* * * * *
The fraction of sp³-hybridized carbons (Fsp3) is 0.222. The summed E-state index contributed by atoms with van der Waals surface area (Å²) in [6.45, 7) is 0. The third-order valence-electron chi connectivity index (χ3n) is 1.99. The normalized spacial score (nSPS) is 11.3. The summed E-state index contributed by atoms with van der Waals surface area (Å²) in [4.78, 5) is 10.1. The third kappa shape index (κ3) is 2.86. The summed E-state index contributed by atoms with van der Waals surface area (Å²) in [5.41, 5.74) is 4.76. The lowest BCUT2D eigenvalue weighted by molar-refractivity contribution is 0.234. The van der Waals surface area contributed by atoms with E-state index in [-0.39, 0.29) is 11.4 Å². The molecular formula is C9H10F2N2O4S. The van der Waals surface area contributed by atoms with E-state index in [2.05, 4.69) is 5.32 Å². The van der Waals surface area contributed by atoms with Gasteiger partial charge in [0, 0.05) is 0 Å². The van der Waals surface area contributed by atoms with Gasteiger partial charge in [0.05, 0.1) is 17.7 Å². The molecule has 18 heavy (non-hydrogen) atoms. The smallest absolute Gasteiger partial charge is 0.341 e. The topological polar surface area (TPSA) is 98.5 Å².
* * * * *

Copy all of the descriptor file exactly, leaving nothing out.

The fraction of sp³-hybridized carbons (Fsp3) is 0.222. The summed E-state index contributed by atoms with van der Waals surface area (Å²) in [6.45, 7) is 0. The third-order valence-electron chi connectivity index (χ3n) is 1.99. The normalized spacial score (nSPS) is 11.3. The summed E-state index contributed by atoms with van der Waals surface area (Å²) in [4.78, 5) is 10.1. The third kappa shape index (κ3) is 2.86. The summed E-state index contributed by atoms with van der Waals surface area (Å²) in [5.41, 5.74) is 4.76. The lowest BCUT2D eigenvalue weighted by molar-refractivity contribution is 0.234. The van der Waals surface area contributed by atoms with E-state index in [-0.39, 0.29) is 11.4 Å². The molecular formula is C9H10F2N2O4S. The van der Waals surface area contributed by atoms with E-state index in [2.05, 4.69) is 5.32 Å². The van der Waals surface area contributed by atoms with Gasteiger partial charge in [0, 0.05) is 0 Å². The van der Waals surface area contributed by atoms with Gasteiger partial charge in [0.05, 0.1) is 17.7 Å². The molecule has 18 heavy (non-hydrogen) atoms. The smallest absolute Gasteiger partial charge is 0.341 e. The topological polar surface area (TPSA) is 98.5 Å².